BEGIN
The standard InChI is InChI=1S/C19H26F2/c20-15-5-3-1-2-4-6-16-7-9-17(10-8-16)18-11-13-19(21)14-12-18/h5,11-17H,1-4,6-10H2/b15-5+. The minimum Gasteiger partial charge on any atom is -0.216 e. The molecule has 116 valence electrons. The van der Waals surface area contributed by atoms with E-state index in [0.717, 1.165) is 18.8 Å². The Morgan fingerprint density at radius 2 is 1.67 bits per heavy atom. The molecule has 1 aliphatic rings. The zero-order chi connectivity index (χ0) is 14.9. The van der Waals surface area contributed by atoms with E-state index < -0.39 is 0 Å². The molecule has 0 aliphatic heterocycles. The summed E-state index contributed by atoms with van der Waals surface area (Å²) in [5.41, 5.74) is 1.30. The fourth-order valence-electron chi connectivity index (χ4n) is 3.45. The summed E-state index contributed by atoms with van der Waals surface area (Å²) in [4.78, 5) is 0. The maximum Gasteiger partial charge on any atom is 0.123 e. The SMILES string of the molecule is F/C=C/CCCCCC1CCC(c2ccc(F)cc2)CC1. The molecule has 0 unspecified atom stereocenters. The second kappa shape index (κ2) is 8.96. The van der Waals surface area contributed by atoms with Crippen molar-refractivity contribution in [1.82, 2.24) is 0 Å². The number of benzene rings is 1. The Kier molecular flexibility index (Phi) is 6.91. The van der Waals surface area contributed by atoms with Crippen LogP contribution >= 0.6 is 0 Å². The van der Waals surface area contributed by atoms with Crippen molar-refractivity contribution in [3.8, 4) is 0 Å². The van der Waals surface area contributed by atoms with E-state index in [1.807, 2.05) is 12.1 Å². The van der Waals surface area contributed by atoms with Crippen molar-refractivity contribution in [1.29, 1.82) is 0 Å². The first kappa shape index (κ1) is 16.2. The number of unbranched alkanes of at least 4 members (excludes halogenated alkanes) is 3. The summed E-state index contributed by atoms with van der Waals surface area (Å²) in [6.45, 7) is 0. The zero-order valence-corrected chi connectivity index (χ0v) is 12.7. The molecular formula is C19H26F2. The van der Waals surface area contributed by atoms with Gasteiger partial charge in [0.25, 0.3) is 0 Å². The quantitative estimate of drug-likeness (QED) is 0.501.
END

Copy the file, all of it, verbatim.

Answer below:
The standard InChI is InChI=1S/C19H26F2/c20-15-5-3-1-2-4-6-16-7-9-17(10-8-16)18-11-13-19(21)14-12-18/h5,11-17H,1-4,6-10H2/b15-5+. The minimum Gasteiger partial charge on any atom is -0.216 e. The molecule has 116 valence electrons. The van der Waals surface area contributed by atoms with E-state index in [0.717, 1.165) is 18.8 Å². The Morgan fingerprint density at radius 2 is 1.67 bits per heavy atom. The molecule has 1 aliphatic rings. The zero-order chi connectivity index (χ0) is 14.9. The van der Waals surface area contributed by atoms with E-state index < -0.39 is 0 Å². The molecule has 0 aliphatic heterocycles. The summed E-state index contributed by atoms with van der Waals surface area (Å²) in [5.41, 5.74) is 1.30. The fourth-order valence-electron chi connectivity index (χ4n) is 3.45. The summed E-state index contributed by atoms with van der Waals surface area (Å²) in [4.78, 5) is 0. The maximum Gasteiger partial charge on any atom is 0.123 e. The SMILES string of the molecule is F/C=C/CCCCCC1CCC(c2ccc(F)cc2)CC1. The molecule has 0 unspecified atom stereocenters. The second kappa shape index (κ2) is 8.96. The van der Waals surface area contributed by atoms with Crippen molar-refractivity contribution in [1.82, 2.24) is 0 Å². The number of benzene rings is 1. The Kier molecular flexibility index (Phi) is 6.91. The van der Waals surface area contributed by atoms with Crippen LogP contribution >= 0.6 is 0 Å². The van der Waals surface area contributed by atoms with Crippen molar-refractivity contribution in [3.8, 4) is 0 Å². The van der Waals surface area contributed by atoms with E-state index in [1.807, 2.05) is 12.1 Å². The van der Waals surface area contributed by atoms with Crippen molar-refractivity contribution in [1.29, 1.82) is 0 Å². The first kappa shape index (κ1) is 16.2. The number of unbranched alkanes of at least 4 members (excludes halogenated alkanes) is 3. The summed E-state index contributed by atoms with van der Waals surface area (Å²) in [6.45, 7) is 0. The zero-order valence-corrected chi connectivity index (χ0v) is 12.7. The molecular formula is C19H26F2. The van der Waals surface area contributed by atoms with Gasteiger partial charge in [0.25, 0.3) is 0 Å². The quantitative estimate of drug-likeness (QED) is 0.501.